The Center for American Progress released an almost 200-page document arguing that the Bureau of Alcohol, Tobacco, Firearms and Explosives should merge with the Federal Bureau of Investigation.
Basically, the authors of the report start out by acknowledging what we all know to be true about the ATF, it’s an incompetent federal agency with a history of scandal and gross mismanagement, from the deadly raid on the Branch Davidian compound in Waco, Texas, in 1993 to the more recent fatally flawed gun-running program known as Operation Fast and Furious, the ATF has not been the shinning star of federal law enforcement.
To fix the dysfunctional agency, the authors say that it should be subsumed by the FB for three principal reasons:
Resources and Independence.
As a result of pressure by the gun lobby, ATF’s budget has stagnated, rendering it hard-pressed to fulfill even its most basic functions. For example, the agency previously set a goal of conducting compliance inspections of gun dealers at least once every five years. Yet, as the report describes, the agency has never been able to meet this goal because of insufficient resources to hire inspectors, leading it to abandon the goal entirely. In addition, ATF has been hamstrung by more than a dozen appropriations riders that severely limit its ability to regulate the gun industry.
One of ATF’s great strengths is its ability to partner with local law enforcement to combat gun crime. However, coordination at the federal level has been more challenging. ATF and the FBI share jurisdiction over violent crime enforcement and both agencies operate violent crime and gang task forces across the country. The FBI also operates the National Instant Criminal Background Check System, conducting background checks for gun sales and referring cases of attempted illegal purchases to ATF for investigation – while ATF operate the gun tracing database for tracking illegal guns. But, the databases are not connected and the relationship between the agencies on gun and explosives enforcement has more often been characterized by competition than cooperation.
In addition to the vacuum in the director’s position, ATF struggles with leadership challenges at every level. The agency simply lacks the usual oversight mechanisms and management controls present in most police agencies and struggles to control the operations in the field. We’ve seen symptoms of these management challenges in recent years with a number of high-profile missteps, such as Operation Fast and Furious.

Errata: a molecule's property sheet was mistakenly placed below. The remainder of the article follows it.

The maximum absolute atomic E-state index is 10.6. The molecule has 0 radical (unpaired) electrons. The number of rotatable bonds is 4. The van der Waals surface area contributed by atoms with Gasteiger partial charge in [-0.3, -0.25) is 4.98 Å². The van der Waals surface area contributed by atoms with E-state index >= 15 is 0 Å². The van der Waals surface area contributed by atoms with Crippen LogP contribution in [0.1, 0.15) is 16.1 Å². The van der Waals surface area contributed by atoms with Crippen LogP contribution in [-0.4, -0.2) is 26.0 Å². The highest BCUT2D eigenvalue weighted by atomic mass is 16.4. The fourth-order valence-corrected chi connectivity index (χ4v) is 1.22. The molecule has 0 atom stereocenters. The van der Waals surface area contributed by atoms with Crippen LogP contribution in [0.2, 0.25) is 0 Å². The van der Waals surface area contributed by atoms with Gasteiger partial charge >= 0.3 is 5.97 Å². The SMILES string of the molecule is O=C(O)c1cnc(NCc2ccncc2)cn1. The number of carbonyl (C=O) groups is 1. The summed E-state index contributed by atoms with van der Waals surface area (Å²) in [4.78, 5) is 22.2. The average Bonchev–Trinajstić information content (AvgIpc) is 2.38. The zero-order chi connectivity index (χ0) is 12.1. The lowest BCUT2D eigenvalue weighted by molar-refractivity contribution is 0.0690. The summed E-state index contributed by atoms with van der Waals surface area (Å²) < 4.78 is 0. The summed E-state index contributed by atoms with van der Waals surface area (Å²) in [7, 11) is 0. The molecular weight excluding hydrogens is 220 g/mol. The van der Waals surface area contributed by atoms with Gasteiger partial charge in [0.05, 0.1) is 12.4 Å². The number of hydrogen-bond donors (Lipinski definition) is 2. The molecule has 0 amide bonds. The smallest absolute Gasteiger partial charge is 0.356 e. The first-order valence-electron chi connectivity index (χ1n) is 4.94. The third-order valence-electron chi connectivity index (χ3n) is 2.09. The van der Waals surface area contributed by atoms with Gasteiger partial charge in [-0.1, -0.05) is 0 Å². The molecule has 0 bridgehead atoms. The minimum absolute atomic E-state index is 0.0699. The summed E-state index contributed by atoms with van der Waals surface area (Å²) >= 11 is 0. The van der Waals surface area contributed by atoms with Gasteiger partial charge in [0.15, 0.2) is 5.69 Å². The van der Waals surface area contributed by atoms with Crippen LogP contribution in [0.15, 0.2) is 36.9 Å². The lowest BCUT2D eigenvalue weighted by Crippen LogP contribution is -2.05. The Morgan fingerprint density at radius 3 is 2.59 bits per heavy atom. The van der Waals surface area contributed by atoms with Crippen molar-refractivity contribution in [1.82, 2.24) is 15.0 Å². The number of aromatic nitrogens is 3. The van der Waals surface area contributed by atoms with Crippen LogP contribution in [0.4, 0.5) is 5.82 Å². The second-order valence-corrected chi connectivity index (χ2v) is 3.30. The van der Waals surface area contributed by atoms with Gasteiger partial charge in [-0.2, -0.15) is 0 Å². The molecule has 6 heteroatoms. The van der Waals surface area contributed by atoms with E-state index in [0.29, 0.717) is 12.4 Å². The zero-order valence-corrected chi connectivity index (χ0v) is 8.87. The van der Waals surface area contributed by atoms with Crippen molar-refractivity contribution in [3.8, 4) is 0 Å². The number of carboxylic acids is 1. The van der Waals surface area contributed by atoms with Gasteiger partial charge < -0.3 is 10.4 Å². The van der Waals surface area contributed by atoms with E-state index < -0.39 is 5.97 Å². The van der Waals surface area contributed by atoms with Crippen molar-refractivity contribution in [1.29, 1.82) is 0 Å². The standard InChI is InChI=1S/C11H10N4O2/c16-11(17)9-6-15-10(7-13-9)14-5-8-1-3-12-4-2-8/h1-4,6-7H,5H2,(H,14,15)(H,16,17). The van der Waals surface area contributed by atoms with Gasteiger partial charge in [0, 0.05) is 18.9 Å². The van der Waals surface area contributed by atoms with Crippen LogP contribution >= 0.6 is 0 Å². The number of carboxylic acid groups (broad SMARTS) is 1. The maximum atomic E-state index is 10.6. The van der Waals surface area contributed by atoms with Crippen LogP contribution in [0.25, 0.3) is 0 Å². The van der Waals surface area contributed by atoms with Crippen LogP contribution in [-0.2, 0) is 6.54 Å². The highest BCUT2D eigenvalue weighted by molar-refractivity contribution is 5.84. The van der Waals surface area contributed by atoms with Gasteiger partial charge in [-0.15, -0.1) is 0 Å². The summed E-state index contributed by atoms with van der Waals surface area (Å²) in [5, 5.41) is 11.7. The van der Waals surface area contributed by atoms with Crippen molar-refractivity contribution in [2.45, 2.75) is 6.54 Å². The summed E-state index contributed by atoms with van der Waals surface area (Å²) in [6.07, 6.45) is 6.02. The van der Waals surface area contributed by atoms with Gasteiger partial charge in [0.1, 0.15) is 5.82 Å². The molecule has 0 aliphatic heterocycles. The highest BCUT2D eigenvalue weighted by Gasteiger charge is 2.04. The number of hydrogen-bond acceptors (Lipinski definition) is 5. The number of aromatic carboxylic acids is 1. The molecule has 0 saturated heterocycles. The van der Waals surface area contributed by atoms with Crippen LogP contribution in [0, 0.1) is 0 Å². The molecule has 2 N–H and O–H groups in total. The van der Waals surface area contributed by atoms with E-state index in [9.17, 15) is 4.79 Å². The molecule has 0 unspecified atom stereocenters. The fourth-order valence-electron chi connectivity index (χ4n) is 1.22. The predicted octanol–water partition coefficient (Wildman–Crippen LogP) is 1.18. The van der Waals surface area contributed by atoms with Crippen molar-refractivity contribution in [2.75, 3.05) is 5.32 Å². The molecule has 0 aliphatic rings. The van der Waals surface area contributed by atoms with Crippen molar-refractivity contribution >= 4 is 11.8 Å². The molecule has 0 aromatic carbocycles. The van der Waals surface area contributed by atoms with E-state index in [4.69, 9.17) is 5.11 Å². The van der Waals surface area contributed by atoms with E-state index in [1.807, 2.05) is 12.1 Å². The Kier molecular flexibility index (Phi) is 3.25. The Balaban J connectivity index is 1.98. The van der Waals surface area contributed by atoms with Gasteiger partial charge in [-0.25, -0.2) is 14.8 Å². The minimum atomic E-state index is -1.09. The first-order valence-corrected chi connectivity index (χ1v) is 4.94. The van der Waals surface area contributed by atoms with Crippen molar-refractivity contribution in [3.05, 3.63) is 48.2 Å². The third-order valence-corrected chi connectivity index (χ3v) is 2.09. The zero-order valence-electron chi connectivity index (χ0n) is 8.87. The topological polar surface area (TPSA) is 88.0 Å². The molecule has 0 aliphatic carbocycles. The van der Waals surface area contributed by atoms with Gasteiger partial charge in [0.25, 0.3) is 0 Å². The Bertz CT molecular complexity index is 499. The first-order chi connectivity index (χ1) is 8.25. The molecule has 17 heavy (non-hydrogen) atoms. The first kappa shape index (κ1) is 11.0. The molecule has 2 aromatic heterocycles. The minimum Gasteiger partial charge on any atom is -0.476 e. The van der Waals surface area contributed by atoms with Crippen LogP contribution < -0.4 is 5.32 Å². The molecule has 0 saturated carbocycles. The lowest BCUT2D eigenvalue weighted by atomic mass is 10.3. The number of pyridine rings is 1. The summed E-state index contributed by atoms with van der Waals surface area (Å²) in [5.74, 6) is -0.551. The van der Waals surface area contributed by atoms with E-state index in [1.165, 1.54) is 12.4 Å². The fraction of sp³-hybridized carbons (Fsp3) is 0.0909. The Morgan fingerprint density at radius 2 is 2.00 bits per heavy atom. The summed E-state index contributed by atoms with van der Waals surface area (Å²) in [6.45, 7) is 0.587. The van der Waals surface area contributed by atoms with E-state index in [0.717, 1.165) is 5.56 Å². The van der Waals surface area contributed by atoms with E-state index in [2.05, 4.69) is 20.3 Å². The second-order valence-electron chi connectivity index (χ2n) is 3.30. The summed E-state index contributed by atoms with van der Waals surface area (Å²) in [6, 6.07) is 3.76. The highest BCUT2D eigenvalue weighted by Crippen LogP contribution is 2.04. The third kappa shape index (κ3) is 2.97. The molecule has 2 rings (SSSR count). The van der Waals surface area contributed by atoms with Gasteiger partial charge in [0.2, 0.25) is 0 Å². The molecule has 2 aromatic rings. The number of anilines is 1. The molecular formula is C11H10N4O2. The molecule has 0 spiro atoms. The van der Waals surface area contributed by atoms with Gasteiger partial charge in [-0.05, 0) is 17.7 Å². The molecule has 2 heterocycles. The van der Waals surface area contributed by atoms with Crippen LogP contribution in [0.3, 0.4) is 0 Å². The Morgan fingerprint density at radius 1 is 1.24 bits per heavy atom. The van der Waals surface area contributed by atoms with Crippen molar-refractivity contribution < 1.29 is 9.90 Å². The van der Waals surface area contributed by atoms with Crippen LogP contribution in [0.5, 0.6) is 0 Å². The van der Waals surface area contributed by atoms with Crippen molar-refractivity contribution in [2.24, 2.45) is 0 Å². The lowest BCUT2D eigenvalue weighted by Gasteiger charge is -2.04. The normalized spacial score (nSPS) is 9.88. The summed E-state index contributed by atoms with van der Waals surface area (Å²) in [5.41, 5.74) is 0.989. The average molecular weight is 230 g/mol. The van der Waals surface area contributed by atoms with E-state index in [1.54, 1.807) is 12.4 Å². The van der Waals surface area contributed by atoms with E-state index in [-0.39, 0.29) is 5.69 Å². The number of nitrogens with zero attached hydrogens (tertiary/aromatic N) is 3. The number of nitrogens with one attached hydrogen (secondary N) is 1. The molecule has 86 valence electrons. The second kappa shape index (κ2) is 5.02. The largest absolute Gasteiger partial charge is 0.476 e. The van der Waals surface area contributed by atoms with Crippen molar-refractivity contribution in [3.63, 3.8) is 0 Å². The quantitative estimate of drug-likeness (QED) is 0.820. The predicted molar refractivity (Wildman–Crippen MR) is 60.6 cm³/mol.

It’s an interesting argument that is thoroughly analyzed but one that is ultimately misguided. What it all boils down to is money. The Center for American Progress wants to create a bigger FBI and give the federal government more money to enforce gun regulations and restrictions in the hope that it will reduce gun-related crime. While in theory that makes sense, in practice — with an Obama White House — it has a parochial effect in that it really only effects law-abiding gun owners, gun dealers and gun manufacturers.
As the National Rifle Association pointed out, “The Obama administration has only contributed to ATF’s dysfunction by politicizing the agency to implement its gun-control agenda,” said NRA spokeswoman Jennifer Baker.
“Regardless of where ATF is located, the reality is that nothing will change until we have a president who respects the Second Amendment,” she added.
True enough. A fish rots from the head down. And when you have an anti-gunner in the White House, one can expect each agency to be imbued with that sentiment. To give you a recent example, the ATF’s attempted ban on M855. What the hell was the point of that? To reduce crime? Or to make in more difficult for responsible gun owners to purchase ammo? Confused about the answer? Just ask yourself when was the last time you heard of a criminal using green tips in the commission of a crime.
But putting that aside, with the DHS, FBI, Customs, Border Patrol, CIA, etc., do we really need a larger government apparatus enforcing the law? How many more billions of taxpayer dollars do we need to spend before the federal government specifically targets those responsible for the vast majority of violent, gun-related crime: drug dealers and gangsters?
The ATF’s annual budget is around $1.1 billion. The FBI’s annual budget is around $8 billion. That’s a lot of money. To increase funding to either one of these agencies would be throwing good money after bad. We know who to target. We certainly have the money and resources to do so. The real question is why we are failing to get them off the streets?